During my discussions with SABA Secretary General Ellen Nanuses, it came out that African media organizations have challenges finding young journalists to fill openings when they exist. Most students learn the theory of journalism but don’t get the practical experience while in school. That is especially true with writing on deadline.
We decided to do a mini-project at the SABA annual general meeting in Kigali (#sabaagm2015) to begin to build the capacity of young journalists. The students all attend the University of Rwanda. They covered the opening keynote speech by Rwanda’s Prime Minister, Anastase Murekezi, who called on African media companies to refrain from following their international colleagues and only report negative stories about the continent.

Prime Minister Anastase Murekezi gives keynote address at SABA Annual General Meeting in Kigali.

Prime Minister Anastase Murekezi gives keynote address at SABA Annual General Meeting in Kigali.

“Today, I am asking you not to remain silent,” he said. “There are so many interesting stories on our continent that do not get the coverage they deserve. Africa is not only about diseases, despair and disasters.”

Many of the students had never produced a broadcast package or edited audio and video. They were able to cover his speech, get reaction and produce a television package, a radio package and a print story.

IMG_0794

Students from the University of Rwanda with 2016 Olympic bicyclist Nathan Byukusenge (kneeling, 4th from left).

The next day they got a chance to do exactly what Mr. Murekezi asked: tell a good news story by interviewing Nathan Byukusenge, one of only two Rwandans invited to compete in the 2016 Olympic Games in Brazil. Byukusenge is a bicyclist. He says he rides to better his life and the life of his family and to improve the image of Rwanda which still suffers the scars of the 1994 genocide.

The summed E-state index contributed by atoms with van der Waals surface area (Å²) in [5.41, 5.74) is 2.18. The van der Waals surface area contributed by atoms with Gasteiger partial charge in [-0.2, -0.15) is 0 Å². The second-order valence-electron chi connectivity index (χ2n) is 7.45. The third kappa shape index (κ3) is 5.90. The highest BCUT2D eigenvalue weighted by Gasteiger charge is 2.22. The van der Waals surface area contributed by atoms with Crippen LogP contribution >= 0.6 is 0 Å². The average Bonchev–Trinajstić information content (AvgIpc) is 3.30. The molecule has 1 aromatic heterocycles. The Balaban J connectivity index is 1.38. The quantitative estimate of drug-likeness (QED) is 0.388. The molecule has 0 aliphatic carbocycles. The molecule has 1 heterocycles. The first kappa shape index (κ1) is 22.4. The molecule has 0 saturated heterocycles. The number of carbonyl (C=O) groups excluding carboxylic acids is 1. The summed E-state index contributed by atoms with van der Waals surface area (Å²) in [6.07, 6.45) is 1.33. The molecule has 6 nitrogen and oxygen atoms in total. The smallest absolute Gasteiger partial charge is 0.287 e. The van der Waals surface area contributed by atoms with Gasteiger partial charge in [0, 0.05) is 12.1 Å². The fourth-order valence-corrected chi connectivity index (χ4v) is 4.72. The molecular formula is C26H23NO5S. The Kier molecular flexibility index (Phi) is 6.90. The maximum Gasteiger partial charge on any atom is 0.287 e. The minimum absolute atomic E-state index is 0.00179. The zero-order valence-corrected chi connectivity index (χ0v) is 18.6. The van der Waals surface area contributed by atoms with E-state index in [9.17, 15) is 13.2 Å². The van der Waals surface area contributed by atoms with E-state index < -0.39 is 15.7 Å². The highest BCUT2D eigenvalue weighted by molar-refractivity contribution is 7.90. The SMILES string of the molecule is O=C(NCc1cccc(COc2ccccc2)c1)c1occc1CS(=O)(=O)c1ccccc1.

The lack of sufficient computers, software and equipment made for some rough moments but the students persevered and produced three television packages, three radio wraps and two print stories.

The quickly learned how to report a story and see it through all phases until it was finished. They worked with each other and collaborated on the research, writing and advocated for their stories during the editing process.

Many thanks to Dr. Margaret Jjuuko and Edward K. Mwesigye of the University of Rwanda who gave substantial time and knowledge to make sure this project was a success.

You can see and here the broadcast pieces here.

RWANDA GENOCIDE MEMORIAL

October 4, 2015
IIMG_0993n 1994, I remember covering stories about the Rwanda genocide while reporting at KCBS Radio. Specifically, there was a company on the Peninsula headed by a man named Frank Blackburn that took miles of hoses to pump fresh water from a far away river to one of the many refugee camps.
After attending the Southern Arican Broadcast Association (SABA) Annual General Meeting, delegates were taken on a tour of the Genocide Memorial. A riveting history exhibit explains in great detail that when Europeans “colonized” Rwanda in the late 1800’s, they favored the minority Tutsi, leading to discontent among the more populace Hutu. The Europeans said they had scientific evidence that proved the Tutsi were more intelligent.IMG_0997
The Tutsi, Hutu and Twa had co-existed peacefully for centuries but this favoritism led the Hutu to resent the Tutsi. The Hutu revolted in 1959, just three years before country won its independence, forcing several hundred thousand Tutsi to leave for neighboring countries.
The Tutsi eventually returned – mostly as rebels fighting the Hutu government. The violence exploded in genocide in 1994 when Hutu president Juvenal Habyarimana died when his plane was shot down over Kigali.
The Hutu — 85% of the population — began a brutal, 4-month campaign to kill every Tutsi and moderate Hutu. Government officials and radio stations exhorted Hutus to kill their Tutsi neighbors. A estimated 800,000 people were massacred. Another 2,000,000 fled to refugee camps like the one referenced above.
IMG_1002